Participation until 5:00 p.m. in France falls more than four points compared to 2017

The sun was shining, finally after endless days of rain, in practically all of France this Sunday of the presidential elections in which almost 49 million French people are called to vote. But not even the splendid blue sky could prevent the shadow of abstention from looming, threatening, a democratic process that has been marked by high social disinterest between the tailwinds of the coronavirus pandemic and the war in Ukraine and an electoral campaign almost invisible. Added to this is the general feeling that everything is decided in advance, that the 2017 finalists, outgoing President Emmanuel Macron, and far-right leader Marine Le Pen, will repeat the play and meet again in 15 days in the round definitive.

Like every Sunday, Simon waved the communist newspaper L’Humanité from one corner of the market in Place Saint-Denis, at the other end of the basilica where all the kings of France are buried until 1789, in this town on the impoverished outskirts of Parisian From midnight on Friday to Saturday, campaigning is prohibited, but nothing prevented him from showing the cover with the photo of the Communist Party candidate, Fabien Roussel, and starting a conversation with whoever wanted to listen. He acknowledges that this election day is rare, with little atmosphere after an also atypically soulless campaign. “It seems like any other Sunday,” he said. Of course, the market and the church were more crowded this Sunday than the polling stations in this city of the banlieueParisian, which traditionally registers one of the highest abstention rates in all of France. “The challenge is no longer just that people vote communist, but that they even go to vote today,” admitted this communist militant.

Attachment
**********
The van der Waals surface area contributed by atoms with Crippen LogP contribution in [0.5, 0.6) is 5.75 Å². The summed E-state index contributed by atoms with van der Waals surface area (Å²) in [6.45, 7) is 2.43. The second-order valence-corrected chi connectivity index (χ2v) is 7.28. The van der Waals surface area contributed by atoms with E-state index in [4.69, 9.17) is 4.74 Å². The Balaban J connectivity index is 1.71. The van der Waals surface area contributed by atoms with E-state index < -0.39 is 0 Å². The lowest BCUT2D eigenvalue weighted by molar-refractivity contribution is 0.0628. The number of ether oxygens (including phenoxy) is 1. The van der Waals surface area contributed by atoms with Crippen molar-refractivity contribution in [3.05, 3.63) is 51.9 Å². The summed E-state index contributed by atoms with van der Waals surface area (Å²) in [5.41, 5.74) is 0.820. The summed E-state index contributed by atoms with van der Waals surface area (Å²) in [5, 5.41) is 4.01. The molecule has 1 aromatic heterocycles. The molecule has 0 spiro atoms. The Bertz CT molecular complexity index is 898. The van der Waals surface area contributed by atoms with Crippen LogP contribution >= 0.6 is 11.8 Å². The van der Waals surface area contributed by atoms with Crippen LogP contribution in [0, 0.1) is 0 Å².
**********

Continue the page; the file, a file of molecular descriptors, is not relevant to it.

Two hours after the closing of the first polling stations, the trend detected since the morning of a lower turnout than five years ago was confirmed. According to the Ministry of the Interior, at 5:00 p.m., the percentage of votes was 65%, compared to 69.42% in 2017. Only in the year that everyone now looks with apprehension, 2002, when the extreme right was ranked for the first Once for the second round, the level was even lower, at 58.45%.

Queuing for the bus to return to the neighboring town of Stains, where she lives and works as a municipal official, Sandrine, a French woman of Moroccan origin in her fifties, acknowledged that she still did not know who she would vote for. Normally, she would have voted first thing in the morning. This time, she preferred to give herself a little more time. “This is the first time I really doubt. I don’t know who to vote for, I have the feeling that all the candidates could be put in the same bag, ”she sighed.

Sébastien, a 40-year-old resident of Saint-Denis, had just cast his vote, but he was not satisfied either. “There is no candidate that excites me,” he acknowledged. If he had decided to go to his electoral college, it was to avoid what analysts and polls have been warning for a long time: that the extreme right not only reaches the second round, as planned but even wins or loses by a minimal margin. of votes. “It is terrible to have to make a strategic vote, not out of adherence or conviction,” lamented this “left-wing” voter, as he defines himself.